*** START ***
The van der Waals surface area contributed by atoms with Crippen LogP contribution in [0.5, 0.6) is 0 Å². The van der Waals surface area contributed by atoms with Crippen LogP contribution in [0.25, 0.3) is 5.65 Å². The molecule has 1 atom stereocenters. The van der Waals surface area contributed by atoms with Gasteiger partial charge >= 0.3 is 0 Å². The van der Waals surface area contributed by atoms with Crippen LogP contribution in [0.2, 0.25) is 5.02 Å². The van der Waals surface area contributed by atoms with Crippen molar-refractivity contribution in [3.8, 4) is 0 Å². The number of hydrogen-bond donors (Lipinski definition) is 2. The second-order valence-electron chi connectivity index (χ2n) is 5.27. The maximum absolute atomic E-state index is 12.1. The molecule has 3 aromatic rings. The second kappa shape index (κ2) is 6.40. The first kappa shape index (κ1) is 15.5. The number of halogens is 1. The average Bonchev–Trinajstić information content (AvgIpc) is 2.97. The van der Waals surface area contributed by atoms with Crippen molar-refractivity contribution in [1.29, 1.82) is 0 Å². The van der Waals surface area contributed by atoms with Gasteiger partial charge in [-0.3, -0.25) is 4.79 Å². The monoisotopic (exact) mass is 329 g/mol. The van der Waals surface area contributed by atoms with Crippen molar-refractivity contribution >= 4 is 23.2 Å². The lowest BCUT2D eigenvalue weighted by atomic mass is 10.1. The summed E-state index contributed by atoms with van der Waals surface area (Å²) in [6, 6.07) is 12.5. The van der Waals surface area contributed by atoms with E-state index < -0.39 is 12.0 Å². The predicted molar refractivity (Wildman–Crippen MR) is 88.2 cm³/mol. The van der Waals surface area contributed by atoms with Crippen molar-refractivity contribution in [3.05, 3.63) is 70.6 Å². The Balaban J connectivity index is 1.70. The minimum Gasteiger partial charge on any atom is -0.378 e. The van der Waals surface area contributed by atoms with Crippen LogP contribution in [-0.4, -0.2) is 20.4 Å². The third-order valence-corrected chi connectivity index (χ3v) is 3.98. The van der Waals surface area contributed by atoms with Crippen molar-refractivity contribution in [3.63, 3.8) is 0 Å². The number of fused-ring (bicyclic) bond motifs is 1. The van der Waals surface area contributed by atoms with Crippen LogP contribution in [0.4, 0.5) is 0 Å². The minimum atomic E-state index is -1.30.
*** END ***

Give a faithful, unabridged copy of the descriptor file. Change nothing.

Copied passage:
The van der Waals surface area contributed by atoms with Crippen LogP contribution in [0.5, 0.6) is 0 Å². The van der Waals surface area contributed by atoms with Crippen LogP contribution in [0.25, 0.3) is 5.65 Å². The molecule has 1 atom stereocenters. The van der Waals surface area contributed by atoms with Gasteiger partial charge >= 0.3 is 0 Å². The van der Waals surface area contributed by atoms with Crippen LogP contribution in [0.2, 0.25) is 5.02 Å². The van der Waals surface area contributed by atoms with Crippen molar-refractivity contribution in [3.8, 4) is 0 Å². The number of hydrogen-bond donors (Lipinski definition) is 2. The second-order valence-electron chi connectivity index (χ2n) is 5.27. The maximum absolute atomic E-state index is 12.1. The molecule has 3 aromatic rings. The second kappa shape index (κ2) is 6.40. The first kappa shape index (κ1) is 15.5. The number of halogens is 1. The average Bonchev–Trinajstić information content (AvgIpc) is 2.97. The van der Waals surface area contributed by atoms with Crippen molar-refractivity contribution in [1.29, 1.82) is 0 Å². The van der Waals surface area contributed by atoms with Gasteiger partial charge in [-0.3, -0.25) is 4.79 Å². The monoisotopic (exact) mass is 329 g/mol. The van der Waals surface area contributed by atoms with Crippen molar-refractivity contribution >= 4 is 23.2 Å². The lowest BCUT2D eigenvalue weighted by atomic mass is 10.1. The summed E-state index contributed by atoms with van der Waals surface area (Å²) in [6, 6.07) is 12.5. The van der Waals surface area contributed by atoms with E-state index < -0.39 is 12.0 Å². The predicted molar refractivity (Wildman–Crippen MR) is 88.2 cm³/mol. The van der Waals surface area contributed by atoms with Crippen molar-refractivity contribution in [3.05, 3.63) is 70.6 Å². The Balaban J connectivity index is 1.70. The minimum Gasteiger partial charge on any atom is -0.378 e. The van der Waals surface area contributed by atoms with Crippen LogP contribution in [-0.4, -0.2) is 20.4 Å². The third-order valence-corrected chi connectivity index (χ3v) is 3.98. The van der Waals surface area contributed by atoms with Crippen molar-refractivity contribution in [3.63, 3.8) is 0 Å². The number of fused-ring (bicyclic) bond motifs is 1. The van der Waals surface area contributed by atoms with Crippen LogP contribution in [0.4, 0.5) is 0 Å². The minimum atomic E-state index is -1.30.